The Main Differences Between Camel Milk And Soy Milk
Camel milk is surprisingly jam packed with a ton of nutrients you probably would never guess it would have. It has 5 grams of protein per cup, which equates to 10 percent of the suggested daily intake of protein. Aside from it being only 110 calories per serving, here are the other nutrients packed in camel milk:
What Nutrients Are in Soy Milk
For people who are lactose intolerant, have a cow milk allergy, are vegans, or are vegetarians, soy milk is a great alternative. With just 100 calories, each 8-ounce serving of soy milk provides 8 grams of carbohydrates and 7 grams of protein. Here’s what’s in soy milk:
- 0.5 milligram of riboflavin (more than a third of the USDA’s recommended 1.3 mg)
- 299 mg of calcium
- 119 IU of vitamin D
- 1.2 gram of sugar (in the form of sucrose)
Is Soy Good For You?
Soy was popularized when we found that it was being consumed frequently by Japan, where many people believe is the healthiest place on earth. One food the Japanese ate a lot in particular is natto – fermented soybeans that contain tons of probiotics.
Most soy contain phytoestrogens, which mimic estrogen in the body, and having too much estrogen could throw off your body’s balance. If you’re a woman consuming too much estrogen, it could increase your risk of breast cancer, cervical cancer, polycystic ovary syndrome (PCOS), and other hormone imbalance-related disorders.
Another issue is that 90 percent of soy today is genetically modified, and foods that are genetically modified are linked to many health problems as they kill good bacteria in your gut. Good news is that there are ways to help counter that with foods and drinks packed with probiotics, like camel milk.
But of course, with the bad, there is the also the good.
Some benefits of soy milk include:
- Reduces risk of prostate cancer
- Lowers blood pressure
- Boost calcium and iron intake
- Relieves certain menopausal symptoms
- Improves heart health
From what I’ve gathered, consuming soy is a good thing as long as you stick to non-GMO and organic products, and don’t consume too much (as with anything, right?).
What is a Casein Allergy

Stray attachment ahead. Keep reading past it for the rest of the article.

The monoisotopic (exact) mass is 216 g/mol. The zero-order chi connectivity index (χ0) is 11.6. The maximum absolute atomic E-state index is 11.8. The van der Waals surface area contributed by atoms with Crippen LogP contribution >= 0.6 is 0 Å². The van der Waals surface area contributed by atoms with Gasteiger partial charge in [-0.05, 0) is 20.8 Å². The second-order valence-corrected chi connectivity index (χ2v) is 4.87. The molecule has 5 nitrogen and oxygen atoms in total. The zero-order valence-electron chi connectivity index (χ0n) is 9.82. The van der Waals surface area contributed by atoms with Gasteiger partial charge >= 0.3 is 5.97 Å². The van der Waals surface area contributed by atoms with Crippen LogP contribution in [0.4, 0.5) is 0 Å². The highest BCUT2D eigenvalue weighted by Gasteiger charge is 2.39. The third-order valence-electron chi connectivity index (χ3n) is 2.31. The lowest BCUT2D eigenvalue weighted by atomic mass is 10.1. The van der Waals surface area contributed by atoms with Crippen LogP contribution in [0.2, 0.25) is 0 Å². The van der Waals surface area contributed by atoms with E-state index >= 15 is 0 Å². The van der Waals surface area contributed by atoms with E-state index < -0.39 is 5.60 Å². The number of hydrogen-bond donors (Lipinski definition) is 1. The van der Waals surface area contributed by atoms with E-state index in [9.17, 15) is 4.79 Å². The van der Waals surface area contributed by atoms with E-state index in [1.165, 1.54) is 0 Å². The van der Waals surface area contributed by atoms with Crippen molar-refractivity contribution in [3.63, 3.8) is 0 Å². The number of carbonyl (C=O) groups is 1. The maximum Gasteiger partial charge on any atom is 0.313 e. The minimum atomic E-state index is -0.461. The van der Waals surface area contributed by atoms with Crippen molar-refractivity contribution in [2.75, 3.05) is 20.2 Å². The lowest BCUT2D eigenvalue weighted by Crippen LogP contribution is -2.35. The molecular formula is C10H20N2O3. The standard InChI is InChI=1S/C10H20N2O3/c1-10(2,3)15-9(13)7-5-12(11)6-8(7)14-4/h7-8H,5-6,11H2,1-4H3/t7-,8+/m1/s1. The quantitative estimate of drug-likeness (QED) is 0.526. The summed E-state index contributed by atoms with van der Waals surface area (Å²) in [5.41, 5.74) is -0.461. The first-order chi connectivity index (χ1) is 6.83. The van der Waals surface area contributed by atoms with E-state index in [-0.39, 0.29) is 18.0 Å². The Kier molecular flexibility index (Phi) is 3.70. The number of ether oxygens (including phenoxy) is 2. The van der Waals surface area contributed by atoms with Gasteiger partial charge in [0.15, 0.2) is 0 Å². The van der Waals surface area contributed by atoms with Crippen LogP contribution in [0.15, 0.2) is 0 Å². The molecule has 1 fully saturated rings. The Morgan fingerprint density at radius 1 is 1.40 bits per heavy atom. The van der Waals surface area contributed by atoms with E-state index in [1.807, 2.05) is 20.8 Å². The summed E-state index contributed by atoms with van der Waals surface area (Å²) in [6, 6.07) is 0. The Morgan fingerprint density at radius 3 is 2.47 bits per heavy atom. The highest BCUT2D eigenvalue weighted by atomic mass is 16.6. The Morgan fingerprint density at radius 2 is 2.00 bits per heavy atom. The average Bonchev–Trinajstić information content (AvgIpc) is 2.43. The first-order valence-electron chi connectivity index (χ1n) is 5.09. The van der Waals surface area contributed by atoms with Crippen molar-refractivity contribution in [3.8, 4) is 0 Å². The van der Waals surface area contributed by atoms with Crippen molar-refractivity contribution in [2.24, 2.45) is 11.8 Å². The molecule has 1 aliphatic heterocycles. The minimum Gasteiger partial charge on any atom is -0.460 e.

Casein is a protein found in all mammals’ milk and dairy products. A casein allergy happens when your body’s immune system mistakenly thinks casein is harmful and produces allergic antibodies for protection.
The interaction between these antibodies and casein triggers the release of chemicals like histamine and can cause symptoms like these:
- Skin reactions such as hives, rashes, or itchy skin
- Swelling of the lips, throat, tongue, mouth, or face
- Sneezing, runny nose, itchy eyes, coughing, wheezing, or nasal congestion
- Anaphylaxis, a life-threatening reaction that happen very quickly
Benefits of Camel Milk
Like soy milk, camel milk is also a great alternative for people with cow milk allergy or lactose intolerance. Here are some great benefits of camel milk that even babies can reap!
Similar to breast milk
The composition of camel milk comes closest to that of human milk compared to other milks, making it safe to feed camel milk to babies and children.
Great alternative for people with milk allergy or intolerance
If you have a cow milk allergy or intolerance, camel milk is a great option since it lacks the A1 casein protein and lactoglobulin found in cow milk.
Heart and blood health
The monounsaturated fats in camel milk give it some of the same benefits as olive oil. It also contains A2 beta casein, which is different than the A1 casein found in most dairy milk. The A2 beta casein may be responsible for protective effects on the heart and immune system.
Helps treat diabetes
Research has shown that camel milk has been used in the Middle East to treat, prevent, and control diabetes, which can’t be said about cow milk and most, if not all, other milk alternatives. And unlike other milks, camel milk doesn’t cause a rise in blood sugar.
Where Can You Buy Camel Milk
You can buy your next order of camel milk online from Desert Farms!